What’s that you say? What is the RFT? It’s a clever little tactic – taking a title with the word “tax” in it, and turning it into a sexy little abbreviation. RFT stands for Regional Fuel Tax, and a tanker load of confusion.
Confused about the RFT?
I undertook a quick stake out at a local petrol station last week. ‘Had you heard of the Regional Fuel Tax’ I asked? And do you agree with it? Responses were extremely vague. Some had heard of it, but didn’t know it was about to hit the pump, and not surprisingly, few really knew what it was for.
Fiona of Waiuku had vaguely heard of it. Kurt from Waiuku travels about 200 kms per week and wondered if the tax applied to diesel. Rob from Pukekohe had heard of the tax saying, “If it helps give us better infrastructure, then someone’s got to pay for it, so OK.” Talking to more local folk brought comments such as “the ones making the rules aren’t affected are they – we’re all paying for their gas and company cars through our rates and taxes!” and, “I wonder if Tuakau and Mercer petrol stations will raise their prices too, even though they’re not in the area…”
Official docs state that the purpose of a regional fuel tax is to ‘provide additional funds to a region to pay for transport projects that would not otherwise be funded.’ Auckland Council voted in the Auckland Regional Fuel Tax on May 31, it became law on June 26 and it hit our pockets on 1 July. More than 14,000 people provided written feedback to Council regarding the introduction of the tax, with 50 per cent not in support and 42 per cent in support. It’s interesting to note, that more than 30 per cent of Auckland’s councillors voted no for the introduction of the fuel tax, and its speedy implementation has caused concern among many.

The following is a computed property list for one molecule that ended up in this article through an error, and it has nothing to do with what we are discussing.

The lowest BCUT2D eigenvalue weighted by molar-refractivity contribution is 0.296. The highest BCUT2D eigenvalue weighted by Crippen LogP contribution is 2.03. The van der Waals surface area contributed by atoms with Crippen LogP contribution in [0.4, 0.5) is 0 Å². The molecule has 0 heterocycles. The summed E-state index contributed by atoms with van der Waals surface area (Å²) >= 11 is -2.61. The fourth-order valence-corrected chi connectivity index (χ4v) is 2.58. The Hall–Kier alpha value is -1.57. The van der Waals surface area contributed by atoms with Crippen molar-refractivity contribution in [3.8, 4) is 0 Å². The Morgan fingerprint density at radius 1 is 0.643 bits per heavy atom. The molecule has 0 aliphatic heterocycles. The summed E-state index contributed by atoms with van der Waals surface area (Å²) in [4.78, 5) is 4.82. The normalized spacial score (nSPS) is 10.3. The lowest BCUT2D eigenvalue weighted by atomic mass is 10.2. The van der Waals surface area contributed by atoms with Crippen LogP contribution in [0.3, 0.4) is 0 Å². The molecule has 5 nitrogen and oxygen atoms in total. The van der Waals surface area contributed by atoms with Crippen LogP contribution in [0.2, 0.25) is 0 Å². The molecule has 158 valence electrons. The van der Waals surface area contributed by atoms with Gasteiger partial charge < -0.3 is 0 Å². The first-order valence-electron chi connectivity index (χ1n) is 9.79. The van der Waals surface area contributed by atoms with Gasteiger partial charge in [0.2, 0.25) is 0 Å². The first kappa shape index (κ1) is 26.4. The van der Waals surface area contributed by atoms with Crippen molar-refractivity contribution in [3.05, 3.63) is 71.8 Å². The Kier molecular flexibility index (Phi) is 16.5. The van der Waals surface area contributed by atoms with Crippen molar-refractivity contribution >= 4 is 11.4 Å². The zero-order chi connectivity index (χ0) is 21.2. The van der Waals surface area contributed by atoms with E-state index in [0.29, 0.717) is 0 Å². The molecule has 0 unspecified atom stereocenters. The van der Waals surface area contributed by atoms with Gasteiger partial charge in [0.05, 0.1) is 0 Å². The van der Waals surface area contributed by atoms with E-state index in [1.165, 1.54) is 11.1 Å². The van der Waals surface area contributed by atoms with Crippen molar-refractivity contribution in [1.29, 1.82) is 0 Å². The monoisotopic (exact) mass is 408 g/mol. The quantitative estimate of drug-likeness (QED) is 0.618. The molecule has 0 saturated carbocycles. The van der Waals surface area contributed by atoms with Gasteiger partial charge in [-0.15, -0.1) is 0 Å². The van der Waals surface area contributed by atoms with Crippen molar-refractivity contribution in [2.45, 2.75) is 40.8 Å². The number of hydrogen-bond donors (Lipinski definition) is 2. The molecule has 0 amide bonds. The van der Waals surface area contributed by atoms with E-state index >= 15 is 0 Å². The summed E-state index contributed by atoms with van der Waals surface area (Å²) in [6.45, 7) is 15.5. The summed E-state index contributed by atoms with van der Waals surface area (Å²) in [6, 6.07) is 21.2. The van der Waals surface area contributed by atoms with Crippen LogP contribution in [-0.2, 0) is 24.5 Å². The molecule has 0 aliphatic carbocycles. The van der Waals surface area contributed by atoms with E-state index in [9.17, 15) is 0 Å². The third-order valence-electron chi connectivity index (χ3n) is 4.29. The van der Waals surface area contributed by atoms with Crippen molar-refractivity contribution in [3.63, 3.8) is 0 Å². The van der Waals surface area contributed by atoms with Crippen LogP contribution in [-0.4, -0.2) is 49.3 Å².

The tax applies to both petrol and diesel (sorry Kurt) and adds 11.5 cents per litre (including GST) to your bill at the pump. So if you’re filling an average 50 litre car up twice a week with petrol, that means around another $550 per year will be slipping through your fingers (based on recent petrol prices). Ouch! I approached Z last week to see if they’d had any increase in demand at the pump leading up to the introduction of the tax. They replied, “we have not seen any spike in volumes to date. It’s still possible there could be some increase in customers or the amount of fuel sold on Friday and Saturday, so we are ensuring that our service stations have plenty of fuel in stock, just in case.”
Cruising past several petrol stations on Thursday night showed both Caltex Glenbrook and GAS Waiuku selling 91 at 209.9c per litre, Z Waiuku at 201.9c, and Gull at 195.7c. I grabbed a quick fill up at Gull and was back on Sunday to see what the new pump prices were.